The grand html5 test post of testiness

When we’re making a test post first we’ve gotta start with the essentials. Y’know. There’s bold, italic, or in other scenarios, strong and em. Also strikethrough but who bothers with that, like really

Lists

Sometimes posts have ordered lists in them. It’s a fact of life we’ve all gotta face.

  1. Sometimes lists contain one item
  2. Or two
  3. Or three
  4. Or even more than that

And sometimes they have unordered lists. The disorder of the universe only increases; we can’t have ordered lists all the time.

  • Sometimes lists contain just one item
  • Sometimes they have two
  • Or three
  • Or way too many

Yep, that’s lists. Now for a divider.


When you need to put a quote in, there’s always BLOCKQUOTEâ„¢!

A very lazy substitute for an actual quote which I made up in literally four seconds. I’m sorry. But this is a test page. Give me a break.

And of course, let’s not forget images.
Images are very important.

Sometimes.


An image of rather dubious importance.

They are somewhat more important when they include at least one serval.

Two servals makes them doubly important.


In this case rules have been applied to the two images to keep them from bumping together.

img + img {
 /*some css code*/
}

Because I had to write this dummy text before writing the css, I had to fill it with pseudocode. Convenient, now there’s a link on the page I didn’t have to force.

Figures may also be useful for other things. Sometimes you want to put text in them.

A very demonstrative list
  • POINT A
  • Point B
  • Point C
A passage of text in which for some reason there are a bunch of things that need to be marked. Maybe we want to match regexes in it. Who knows.

Sometimes pages have tables on them. In this crazy era we live in, tables can even have captions.

Caption for the table
A B C D
1 foo 7 x
bar 4 data baz

Forms are a little rarer, but we all like forms, don’t we?


A fieldset

Do you love the fieldset tag? Because I think it’s kind of awesome.

Stuff outside the fieldset tag.

Because I don’t care, I’m gonna stick an output area in an opinion-type form

So that was forms, now on to headings.

A section all about headings

Heading heading heading
Ladeda

Heading 2

Second heading.

Heading 3

Third heading: A sole big insect whose mandibles spit meat.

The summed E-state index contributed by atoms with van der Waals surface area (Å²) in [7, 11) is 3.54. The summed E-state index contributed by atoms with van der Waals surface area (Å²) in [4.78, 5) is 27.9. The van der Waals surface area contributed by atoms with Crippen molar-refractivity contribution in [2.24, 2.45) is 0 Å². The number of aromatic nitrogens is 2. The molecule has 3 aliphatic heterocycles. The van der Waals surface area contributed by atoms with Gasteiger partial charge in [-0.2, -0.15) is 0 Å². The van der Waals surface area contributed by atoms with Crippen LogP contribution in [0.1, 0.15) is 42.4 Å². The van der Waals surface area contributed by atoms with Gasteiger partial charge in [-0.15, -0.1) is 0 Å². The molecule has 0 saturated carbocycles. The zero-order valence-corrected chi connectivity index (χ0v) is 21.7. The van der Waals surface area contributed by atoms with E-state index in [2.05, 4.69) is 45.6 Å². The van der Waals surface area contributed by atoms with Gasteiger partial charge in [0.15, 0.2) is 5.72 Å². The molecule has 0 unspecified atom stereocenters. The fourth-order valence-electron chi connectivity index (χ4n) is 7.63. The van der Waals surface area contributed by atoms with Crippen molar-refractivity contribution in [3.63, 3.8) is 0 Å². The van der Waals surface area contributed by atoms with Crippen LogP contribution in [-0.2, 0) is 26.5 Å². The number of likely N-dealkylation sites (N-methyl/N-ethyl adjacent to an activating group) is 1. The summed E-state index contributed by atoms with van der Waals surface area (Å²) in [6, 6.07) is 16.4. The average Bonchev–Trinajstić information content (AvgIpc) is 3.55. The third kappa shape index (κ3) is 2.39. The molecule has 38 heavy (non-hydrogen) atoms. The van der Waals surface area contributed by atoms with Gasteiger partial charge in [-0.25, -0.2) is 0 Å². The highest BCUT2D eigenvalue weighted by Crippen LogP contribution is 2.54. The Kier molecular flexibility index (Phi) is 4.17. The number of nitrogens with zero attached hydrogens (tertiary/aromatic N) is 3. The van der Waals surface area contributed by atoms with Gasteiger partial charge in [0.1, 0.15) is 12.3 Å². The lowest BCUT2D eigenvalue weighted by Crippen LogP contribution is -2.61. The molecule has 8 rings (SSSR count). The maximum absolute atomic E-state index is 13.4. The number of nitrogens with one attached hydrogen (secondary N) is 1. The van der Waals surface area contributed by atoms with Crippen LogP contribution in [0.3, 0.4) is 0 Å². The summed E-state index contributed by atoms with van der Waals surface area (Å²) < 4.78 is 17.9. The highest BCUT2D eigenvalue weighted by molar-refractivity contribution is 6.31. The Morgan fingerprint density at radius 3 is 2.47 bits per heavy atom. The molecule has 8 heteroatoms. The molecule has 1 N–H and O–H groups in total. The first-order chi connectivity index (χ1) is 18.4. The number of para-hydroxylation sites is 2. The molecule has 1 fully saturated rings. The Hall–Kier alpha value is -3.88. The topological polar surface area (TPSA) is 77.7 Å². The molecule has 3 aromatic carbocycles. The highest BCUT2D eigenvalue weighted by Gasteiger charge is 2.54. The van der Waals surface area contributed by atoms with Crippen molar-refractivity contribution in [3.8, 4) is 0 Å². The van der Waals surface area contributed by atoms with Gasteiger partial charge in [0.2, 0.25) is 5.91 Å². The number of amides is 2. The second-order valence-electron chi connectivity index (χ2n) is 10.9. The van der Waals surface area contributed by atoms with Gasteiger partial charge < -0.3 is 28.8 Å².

Heading 4

Your article may be getting a little complicated if you need one of these. Or maybe not. I don’t know your article.

Heading 5

Heading 5. Can’t remember the last time I saw one of these, but they exist.

Heading 6

Nobody uses heading 6 but that doesn’t mean nobody loves it.

Another section with stacked headings

Heading 2

Heading 3

Heading 4

Heading 5
Heading 6

This is kind of pointless, but eh.

Yet another section with stacked headings

Heading 2

Heading 3

Heading 4

Heading 5

Heading 6

This is somewhat less pointless.


Then of course there are tags that are pretty un-obvious and some of them a bit invisible but still kind of cool. Like data, (time), 7.8/10 (meter), var, <samp>, kbd, and <dfn>, that one tag that defines stuff.

Oh, and details. The perfect companion to desonic. This tag is unfortunately not supported in Firefox for weird reasons, even though it is very much needed.


(details and template tags contained here)

A very short version.

A very very long version with lots of unnecessary verbiage and words and language and stuff. Who cares that those all mean the same thing when I’m trying to up the word count.


And finally, the tags that just seem downright useless, such as cite. Who needs to access the title of the World Book Encyclopedia in Javascript, anyway? Nobody, that’s who.

Now sometimes standard HTML is not enough. Which is why I made up my own footnote solution that you can see below. I use an aside because footnotes are kind of like one of those aside boxes, but with a whole list of different asides in them.